Mini-survey targets 400 residents who voted in 2012 election
City Communications Officer Dawa Hitch told the Tribune the city has retained Campaign Research and Strategy, a Columbia, South Carolina, research and public relations firm that usually specializes in political strategizing, to survey the opinions of 400 Ashevillians about a bond the city wants to issue in order to fund various city projects and services. The bond’s amount has most recently been cited as $74 million, though the city says that is a not-to-exceed figure and that the actual amount asked for will probably be less.
The poll may already have been completed by the time the Tribune goes to press; city administrators have said they need to have the results in hand in order to discuss a draft version of the referendum resolution at city council’s July 26 meeting, Hitch said. County Clerk Maggie Burleson told the Tribune a public hearing will then be held on the proposal at council’s August 9 meeting.
Hitch said the consultants’ fee will be paid by monies from the city budget’s general fund.
In a memorandum to Hitch, Tige Watts of Campaign Research & Strategy said, “The primary purpose of this research study is to better understand what residents of the City of Asheville, NC identify as priorities facing the city and its government.” He said the survey’s questionnaire “will also be to look into how the voting-age population feels about potential bond referenda projects, their support for such projects and get to get feedback into what public projects they would like to see their city make more investments in.”
He added, “This study will also be able to identify what challenges lie ahead and where those issues rank in comparison to different parts of the city.”
According to Watts, “the polling sample would be designed to be reflective of an election turnout in the City of Asheville for a Presidential election. Thus,” he explained, “if 25 per cent of registered voters who cast votes in November 2012 were over the age of 65, then 25 per cent of the interviews in this polling sample would come from voters older than 65.”
But age is not the only selection factor for poll participants, Watts told Hitch. A listing of all Asheville residents who voted in 2012 would come to several thousand names; to cull those down to a 400-person polling list, Watts said, “the analysis phase is where we take the initial summary results and examine how those results vary among different demographic groups like gender, age, race, geographic areas, etc.”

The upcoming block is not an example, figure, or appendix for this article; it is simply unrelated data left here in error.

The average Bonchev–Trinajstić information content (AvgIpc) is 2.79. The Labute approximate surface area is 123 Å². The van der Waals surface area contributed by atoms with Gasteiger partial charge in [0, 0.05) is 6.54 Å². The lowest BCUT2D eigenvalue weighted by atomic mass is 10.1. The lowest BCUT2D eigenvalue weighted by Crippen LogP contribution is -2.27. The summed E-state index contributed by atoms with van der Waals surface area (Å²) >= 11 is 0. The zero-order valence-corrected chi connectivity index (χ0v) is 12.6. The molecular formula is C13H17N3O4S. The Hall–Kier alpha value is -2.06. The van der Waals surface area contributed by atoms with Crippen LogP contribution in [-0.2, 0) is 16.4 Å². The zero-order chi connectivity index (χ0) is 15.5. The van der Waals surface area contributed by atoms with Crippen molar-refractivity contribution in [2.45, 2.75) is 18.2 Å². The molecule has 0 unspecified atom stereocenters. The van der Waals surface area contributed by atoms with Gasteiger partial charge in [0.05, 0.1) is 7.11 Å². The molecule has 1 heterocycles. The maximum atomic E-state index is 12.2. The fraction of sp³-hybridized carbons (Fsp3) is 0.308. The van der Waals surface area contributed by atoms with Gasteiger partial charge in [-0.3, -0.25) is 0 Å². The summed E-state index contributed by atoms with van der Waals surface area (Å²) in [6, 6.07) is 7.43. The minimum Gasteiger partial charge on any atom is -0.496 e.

Contacted by the Tribune, Watts elaborated further on this selection process. “Let’s say the majority of voters in Asheville in 2012 – and I’m just making these demographics up – were African-American, and female, and lived in West Asheville. Then our sample would definitely be weighted by those people.
And if those filters still yielded more than 400 names, would CRS continue to add filters or qualifiers until only 400 names were left?
“Yes, that’s the idea,” said Watts. He did not indicate what the additional qualifiers would be.
In his memo to Hitch, Watts said he expects the margin of error to be plus or minus 4.9 percent. Is that not a fairly wide point spread for an opinion poll? The Tribune asked.
“It’s pretty much in line with the industry standard,” Watts replied. “Well, industry polls probably average about three and a half per cent margin of error, but those are much bigger polls. Obviously if I interview several thousand people I’m going to have a smaller error factor than if I just do four hundred.”
Though CRS’ bread and butter is politics – the firm is popular among South Carolina Democrats – it also does research and public relations work for nonprofits and various governmental agencies and municipalities, Watts said. The CGS website shows CGS has handled pre-referendum activities for bond issues in several Carolina cities including Raleigh, Durham and Charlotte.
On June 20 and again on June 28 city officials met to formulate and tweak an extensive wish list of items that could be funded by the proposed bond issue, from sidewalk repair to affordable housing loans to park renovations to transportation upgrades. The $74 million price tag, which Mayor Esther Manheimer has said she hopes can be pared to “between $50 and $60 million,” would equate to an increase of about $100 in the city tax bill for a house worth $275,000, which is said to be the average cost of a home in Asheville.
The city had until July 1 to submit its borrowing plan to the North Carolina Local Government Commission for review.
Burleson told the Tribune the city expects to receive the results of the CRS phone poll by July 15.